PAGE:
Many people in Glasgow struggle with their hearing. They find that they can't hear their partner's voice quite so well. They can't hear the television very well and turn it up to make out what is being said; much to their friend and family's annoyance. At Christmas, they feel sit at the dinner table either stoney quiet or shout over everyone else causing frustration.

What many don't realise though is that these problems can be remedied much easier than they think. There are options out there that allow the twangs of the cutlery to be tuned out and the conversations that matter to be treasured.

You see, as technology has improved over the last few years, hearing devices have become far more powerful, both in terms of features and ability to amplify the important sounds around you. This means that an even closer match can be made between the boost and your hearing loss as well as giving you the control you want over the sounds around you.

We have an exclusive guest who is coming in on the 10th and 11th of December in Glasgow to talk through and even demonstrate these advanced devices.

Hearing aid demonstration - Glasgow ExclusiveHelen Whipday image

Helen Whipday can walk you through the major updates in the hearing device market, allowing you to notice the difference.

Don't miss out on the opportunity to have a one-to-one discussion with one of the most sought after practitioners in the industry.


Call us today on 0333 320 7788 to book your place now.

The Hearing Clinic UK Shortlisted for Family Business of the Year 2014

chris-martin-thcuk-uncompressedAfter a tremendous two years in business, Chris and Martin Stone have finally been acknowledged for their efforts in re-establishing The Hearing Clinic UK as a leader in the hearing industry.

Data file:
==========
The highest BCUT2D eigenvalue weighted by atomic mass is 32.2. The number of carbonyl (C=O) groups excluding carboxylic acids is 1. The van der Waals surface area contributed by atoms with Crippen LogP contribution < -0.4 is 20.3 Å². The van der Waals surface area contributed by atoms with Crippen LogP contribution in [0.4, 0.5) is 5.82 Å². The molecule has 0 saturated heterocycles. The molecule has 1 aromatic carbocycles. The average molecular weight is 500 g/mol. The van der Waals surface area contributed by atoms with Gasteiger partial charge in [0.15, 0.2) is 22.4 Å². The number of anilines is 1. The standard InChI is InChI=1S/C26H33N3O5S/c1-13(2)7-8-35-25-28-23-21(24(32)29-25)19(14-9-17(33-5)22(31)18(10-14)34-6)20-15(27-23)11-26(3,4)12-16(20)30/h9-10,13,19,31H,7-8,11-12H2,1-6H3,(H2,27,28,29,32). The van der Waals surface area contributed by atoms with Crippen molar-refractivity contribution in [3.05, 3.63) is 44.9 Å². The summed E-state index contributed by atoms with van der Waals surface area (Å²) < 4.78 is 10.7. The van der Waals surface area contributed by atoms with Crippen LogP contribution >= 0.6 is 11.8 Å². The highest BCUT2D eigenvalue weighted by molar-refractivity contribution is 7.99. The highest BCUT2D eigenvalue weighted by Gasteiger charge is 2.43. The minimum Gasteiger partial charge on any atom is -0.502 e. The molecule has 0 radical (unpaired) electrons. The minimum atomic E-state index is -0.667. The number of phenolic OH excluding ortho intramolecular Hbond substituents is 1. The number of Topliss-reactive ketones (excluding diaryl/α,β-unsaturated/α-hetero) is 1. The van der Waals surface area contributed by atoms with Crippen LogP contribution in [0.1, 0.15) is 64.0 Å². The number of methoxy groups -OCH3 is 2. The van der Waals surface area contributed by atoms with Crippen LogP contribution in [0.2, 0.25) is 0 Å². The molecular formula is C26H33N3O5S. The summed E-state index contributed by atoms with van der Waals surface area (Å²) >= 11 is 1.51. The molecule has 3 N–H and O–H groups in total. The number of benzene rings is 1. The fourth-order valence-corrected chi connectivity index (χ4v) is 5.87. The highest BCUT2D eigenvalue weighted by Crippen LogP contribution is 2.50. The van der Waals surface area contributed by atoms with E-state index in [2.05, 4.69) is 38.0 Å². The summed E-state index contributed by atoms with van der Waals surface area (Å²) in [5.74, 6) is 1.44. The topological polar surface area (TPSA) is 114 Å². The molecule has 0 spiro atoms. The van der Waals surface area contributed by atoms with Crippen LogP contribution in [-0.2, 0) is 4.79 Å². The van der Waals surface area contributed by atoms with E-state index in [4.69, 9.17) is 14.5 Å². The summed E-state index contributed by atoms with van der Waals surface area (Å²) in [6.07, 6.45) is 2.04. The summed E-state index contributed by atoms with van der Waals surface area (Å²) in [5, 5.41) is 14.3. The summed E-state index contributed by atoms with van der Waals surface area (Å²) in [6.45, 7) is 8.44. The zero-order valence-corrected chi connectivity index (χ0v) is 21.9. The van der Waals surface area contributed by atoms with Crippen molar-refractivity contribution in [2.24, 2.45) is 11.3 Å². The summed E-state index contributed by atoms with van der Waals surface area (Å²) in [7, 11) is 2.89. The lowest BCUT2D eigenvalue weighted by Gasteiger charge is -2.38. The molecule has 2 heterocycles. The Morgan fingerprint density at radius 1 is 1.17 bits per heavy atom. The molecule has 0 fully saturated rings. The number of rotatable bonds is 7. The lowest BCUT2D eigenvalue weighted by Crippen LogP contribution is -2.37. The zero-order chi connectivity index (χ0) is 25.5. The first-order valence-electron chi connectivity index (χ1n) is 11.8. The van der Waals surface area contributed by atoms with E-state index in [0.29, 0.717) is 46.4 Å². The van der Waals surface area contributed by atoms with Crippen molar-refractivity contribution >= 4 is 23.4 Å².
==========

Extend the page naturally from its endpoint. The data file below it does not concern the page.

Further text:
As a result of their strong focus on personal care and achieving the best possible results for their patients, they have each been nominated for Young Business Person of the Year and Family Business of the Year 2014.

Chris Stone said "We feel extremely honoured to be nominated for these awards, particularly the Family Business award as we care for our staff and patients very dearly, considering them to be part of the family when they are with us."

Chris also exclaimed that he was pleased to be competing with his brother Martin, noting that some healthy competition goes a long way.


Glasgow Business Awards 2014 Banner

Ear Horn

How people coped with hearing loss in the past

Ear Horn

Hearing loss in the past

Hearing loss can be something that is very difficult to adjust to or deal with. Thankfully, today, many people are able to receive high-quality hearing instruments to help them retain some kind of hearing capacity. While this is an incredible luxury today, many people didn’t have this same option in the past. There used to be no alterations or aids available to help cope with hearing loss. So, for the last few hundred years, what have been people using to boost their hearing?

The First Aids